Why would you cook chicken under a brick? Southern Kitchen explains
A whole chicken, cooked until juicy and crisp-skinned, deserves a place among the best of the world's comfort foods.
A hot grill can crisp up a skin nicely, and a spatchcocked, or butterflied chicken "under a brick," cuts cooking time and helps your bird roast more evenly. No more dry breasts.
Cooking a chicken under a brick means weighing it down so the body is relatively flat. Though you can use literal bricks (wrapped in foil, please), we prefer to use a clean, heavy skillet.
The only other special piece of equipment you'll need to pull this off is a pair of strong kitchen shears. You'll also need a whole, raw chicken, salt, olive oil and the chicken rub of your choice.
We're being nonspecific on quantities since chickens vary in size, but err on the side of seasoning generously. The general rule on salt is about a teaspoon per pound of chicken, taking into consideration whether your chicken rub has salt in it.
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How to spatchcock a chicken
Place your chicken, breast-side down, on a plastic cutting board or in a roasting pan. Remove anything that remains in the cavity of the chicken. Using poultry shears, cut along each side of the backbone from one end of the cavity to the other to remove the spine.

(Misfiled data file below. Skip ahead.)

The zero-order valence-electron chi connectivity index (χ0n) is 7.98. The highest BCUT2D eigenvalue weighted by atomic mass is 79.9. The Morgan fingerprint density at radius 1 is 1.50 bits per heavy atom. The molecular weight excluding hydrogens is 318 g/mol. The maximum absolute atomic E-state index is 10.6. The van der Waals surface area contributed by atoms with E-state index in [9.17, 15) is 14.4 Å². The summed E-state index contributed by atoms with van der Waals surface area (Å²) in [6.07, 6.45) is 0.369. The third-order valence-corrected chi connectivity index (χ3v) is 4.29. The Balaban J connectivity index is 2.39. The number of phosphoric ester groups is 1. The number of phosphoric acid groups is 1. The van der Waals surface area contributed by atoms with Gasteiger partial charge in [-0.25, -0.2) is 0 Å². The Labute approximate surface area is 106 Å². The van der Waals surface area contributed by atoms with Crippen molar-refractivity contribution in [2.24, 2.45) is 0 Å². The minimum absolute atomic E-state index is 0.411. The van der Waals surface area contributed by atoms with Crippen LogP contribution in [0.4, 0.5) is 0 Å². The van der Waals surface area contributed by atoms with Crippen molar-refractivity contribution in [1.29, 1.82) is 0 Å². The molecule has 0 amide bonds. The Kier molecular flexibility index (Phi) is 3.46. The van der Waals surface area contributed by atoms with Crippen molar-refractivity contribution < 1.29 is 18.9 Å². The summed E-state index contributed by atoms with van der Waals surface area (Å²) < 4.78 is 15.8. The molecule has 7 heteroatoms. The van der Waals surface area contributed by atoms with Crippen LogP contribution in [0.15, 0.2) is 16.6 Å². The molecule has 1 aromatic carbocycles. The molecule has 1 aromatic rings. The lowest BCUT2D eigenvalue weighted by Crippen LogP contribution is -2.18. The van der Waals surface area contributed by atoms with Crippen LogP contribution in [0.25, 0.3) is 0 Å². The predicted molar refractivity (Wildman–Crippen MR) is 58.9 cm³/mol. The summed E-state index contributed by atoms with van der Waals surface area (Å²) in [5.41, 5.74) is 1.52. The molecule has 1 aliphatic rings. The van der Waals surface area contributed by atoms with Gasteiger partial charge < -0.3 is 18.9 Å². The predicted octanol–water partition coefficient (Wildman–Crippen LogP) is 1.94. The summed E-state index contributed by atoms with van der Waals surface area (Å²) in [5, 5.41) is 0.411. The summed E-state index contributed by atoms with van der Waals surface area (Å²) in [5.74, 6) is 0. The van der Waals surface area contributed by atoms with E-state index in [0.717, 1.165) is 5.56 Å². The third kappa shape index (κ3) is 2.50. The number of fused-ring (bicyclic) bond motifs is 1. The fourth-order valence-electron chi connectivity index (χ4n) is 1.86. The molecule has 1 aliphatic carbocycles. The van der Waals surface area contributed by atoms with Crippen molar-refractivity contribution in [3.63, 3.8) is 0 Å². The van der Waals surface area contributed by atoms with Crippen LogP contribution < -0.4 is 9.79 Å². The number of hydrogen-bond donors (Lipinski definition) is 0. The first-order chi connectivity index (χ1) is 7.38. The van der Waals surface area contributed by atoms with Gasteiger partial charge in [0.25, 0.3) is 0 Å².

Next, flip the chicken over, skin-side up, and place the heel of your hand on the breastbone. Give it a good press to snap it and flatten the bird. Finally, cut off the wing tips with your shears. You can save the spine and wing tips, along with the gizzards, for stock.
Rub the bird inside and out with salt. Let it rest for at least 30 minutes in the fridge and 30 minutes at room temperature. Pat your chicken dry, rub it with just enough olive oil to cover the skin, and then add the chicken seasoning of your choice.
How to grill your chicken
Cooking time should be approximately an hour, depending on the size of your bird. I've been known to grill my bird for 30 minutes or so and finish it in a hot oven until it reaches 165 in the thickest part of the thigh.
Prepare your grill for medium-high indirect heat. On a charcoal grill, that means banking your coals to one side. On a gas grill, turn all the burners on medium-high, then turn off the burner where you'll be cooking your bird once the grill is nice and hot, or around 500 degrees.
Put the skillet on the hot grill surface for 5-10 minutes to preheat it.
Put the chicken, skin side down, on the indirect-heat side of your grill. Reduce the heat of the burners that remain on to medium.
Carefully, using tongs or a heavy-duty grill glove, place the skillet on top of the chicken. Grill this way for about 10 minutes, or until the breast browns and the skin releases easily from the grill without tearing. Remove the skillet, flip the chicken over with tongs and replace the skillet.
Watch for flare-ups and make sure your chicken does not overly blacken. Adjust heat and turn chicken as needed. Your chicken is done when the thickest part of the thigh reaches 160-165 degrees. Rest on a room-temperature platter for at least 10 minutes.
Serve this in halves or quarters, breasts sliced or not, with chimichurri or the sauce of your choice.
Mackensy Lunsford is the food and culture storyteller for USA TODAY Network's South region and the editor of Southern Kitchen.
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